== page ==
Review: Volvo XC40

The XC40, as well as looking the part, has genuine off-road capability with eight inches of ground clearance
The XC40, as well as looking the part, has genuine off-road capability with eight inches of ground clearance
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It has been a good year for Volvo, rolling nicely under apparently benevolent Chinese ownership after being dumped as unfinished business by Ford. The car here, the XC40, has won the coveted European Car of the Year award. Volvo’s chief, Håkan Samuelsson, was voted world car person of the year. Both titles were announced last week at the Geneva Motor Show.

The 67-year-old has overseen a renewal of the cars, producing seven desirable Volvos in four years of record growth. Last year sales reached 571,577 and the operating profit rose 27.7 per cent. UK sales breached 46,000. From next year all new Volvo models will have an electric motor.

Before this revival Volvo was soldiering along. Saab, always the other Swedish car maker, had closed, defeating the efforts of its own American owners, GM, to make it work using Opel/Vauxhall patterns. Last year GM sold those two brands to its French rival, Peugeot.

Against this background, Chinese Volvo is ticking over nicely. The catalyst is the XC range of SUVs, models which, with or without all-wheel-drive, embody style, practicality and a feeling of well, more oomph, a rung higher than a mere family hatchback. An SUV is the “now” car for the owner affluent enough to rise above the hatches and saloons most of us buy. With three-year drive and return hire deals the monthly payment step to XC land can be an affordable switch from the familiar household hack. You can get a new XC40 for a £3,348 deposit and £279 a month.

That COTY award is Volvo’s first win in 55 years in the contest. Some would have already given a gong to the XC40’s bigger kin, the XC90, the game-changer in Volvo’s fortunes. It is meant to go to the best car of the year, regardless of price, though premium brands rarely win and there have been curious decisions. The jury of 60 journalists are from 23 countries across Europe. The XC40 had a clear lead over its rivals. It’s the most interesting shortlist for some time so the win was a biggy.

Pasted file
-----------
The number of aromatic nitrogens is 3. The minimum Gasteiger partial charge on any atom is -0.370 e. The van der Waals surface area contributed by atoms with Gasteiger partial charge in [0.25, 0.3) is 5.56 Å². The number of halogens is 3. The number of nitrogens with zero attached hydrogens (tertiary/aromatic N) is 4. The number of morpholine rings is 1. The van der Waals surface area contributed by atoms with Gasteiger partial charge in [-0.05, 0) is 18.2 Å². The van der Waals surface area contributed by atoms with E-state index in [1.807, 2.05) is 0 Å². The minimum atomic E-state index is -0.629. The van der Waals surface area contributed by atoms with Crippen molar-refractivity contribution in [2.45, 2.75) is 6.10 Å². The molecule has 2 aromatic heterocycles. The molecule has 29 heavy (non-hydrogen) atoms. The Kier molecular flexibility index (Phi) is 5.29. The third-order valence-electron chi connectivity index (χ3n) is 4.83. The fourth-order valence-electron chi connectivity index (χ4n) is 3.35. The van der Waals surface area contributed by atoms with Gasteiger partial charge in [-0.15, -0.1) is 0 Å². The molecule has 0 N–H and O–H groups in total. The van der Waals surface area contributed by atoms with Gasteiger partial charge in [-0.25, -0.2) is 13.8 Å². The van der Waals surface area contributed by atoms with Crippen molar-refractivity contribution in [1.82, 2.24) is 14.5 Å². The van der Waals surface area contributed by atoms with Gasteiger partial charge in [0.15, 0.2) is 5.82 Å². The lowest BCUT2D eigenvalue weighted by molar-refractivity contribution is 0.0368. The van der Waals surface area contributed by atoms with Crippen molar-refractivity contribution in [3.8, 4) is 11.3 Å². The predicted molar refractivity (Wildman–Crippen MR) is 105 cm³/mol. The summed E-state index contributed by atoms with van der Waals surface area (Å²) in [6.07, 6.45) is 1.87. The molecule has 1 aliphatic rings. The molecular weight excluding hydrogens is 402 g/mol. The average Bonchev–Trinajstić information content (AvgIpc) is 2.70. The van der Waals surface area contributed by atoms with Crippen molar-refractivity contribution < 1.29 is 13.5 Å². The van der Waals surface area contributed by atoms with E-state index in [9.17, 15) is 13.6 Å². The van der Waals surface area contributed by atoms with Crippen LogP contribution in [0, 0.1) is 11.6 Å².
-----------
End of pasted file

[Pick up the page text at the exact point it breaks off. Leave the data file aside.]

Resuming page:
The XC40 got 24 votes to score 325 points. Seat’s Ibiza was second with 242. BMW’s 5 series was third with 226. The other finalists were the Alfa Romeo Stelvio, Audi A8, Citroën C3 Aircross and Kia Stinger. Last year the prize went to another SUV, the Peugeot 3008.

On the streets the XC40 is up against strong sellers in Audi’s Q3, the BMW X1, Range Rover Evoque and the new Jaguar E-PACE, Mercedes GLA and the ultra chic DS7 Crossback.

For £27,905 you can have the 150ps 1.5-litre T3 three-cylinder petrol Momentum model with front-wheel drive and manual gears. It is rated at 42.8mpg and 152g. The diesel entry model is the 150ps 2-litre D3 at £28,985 – and 58.9mpg and 127g. The cheapest petrol automatic (pending a T3 auto) is an all-wheel-drive 190ps T4 at £32,055. Diesel automatic prices open at £30,555 for a D3. Diesel AWD prices begin at £30,405 for a D3, or £31,955 with automatic gears.

All the engines bar the T3 are four-cylinder, 1,969cc turbos, peaking with the 247ps (243.5bhp) petrol T5 automatic AWD at £37,305. In the naming, D denotes diesel, T is petrol. All engines are made by Volvo in Sweden. The car is built in Belgium. Gearboxes are six speed manual or eight speed automatic.

The car’s soft off-roader ability is supported by front and rear skid plates, ground clearance of eight inches and wading depth of 19 inches. The towing capacity is a plucky 2,100kg.

Customer deliveries are starting with the fully-kitted First Edition of D4 and T5 AWD automatics at £39,305 and £40,055. This is serious money for a Ford Focus-size car without a German prestige badge. Whatever, the allocation has almost sold out.

Volvo thinks it has joined the elite club, and cites a high level of equipment and safety measures to support its price scales. The cheaper models follow into summer. The best seller is expected to be the D3 R-Design (from £30,815) and Volvo reckons 75 per cent of all sales will be diesel – though the drastic dive in diesel sales argues against this.

Short drives in the two First Edition models endorsed Volvo’s chutzpah. Steering is positive and the Pirelli P-Zero tyres on 18-inch wheels soaked up most of the ruts. Volvo’s factory data for the D4 tested is 55.4mpg and 139g, with a 0-62mph time of 7.9 seconds. Our reading on a conservatively driven lowland circuit near Glasgow was 36mpg. The T5 model is rated at 39.2mpg, 188g and 0-62mph in 7.9 seconds. Our reading was 30mpg.

Verdict: Success seems assured. Get your order in.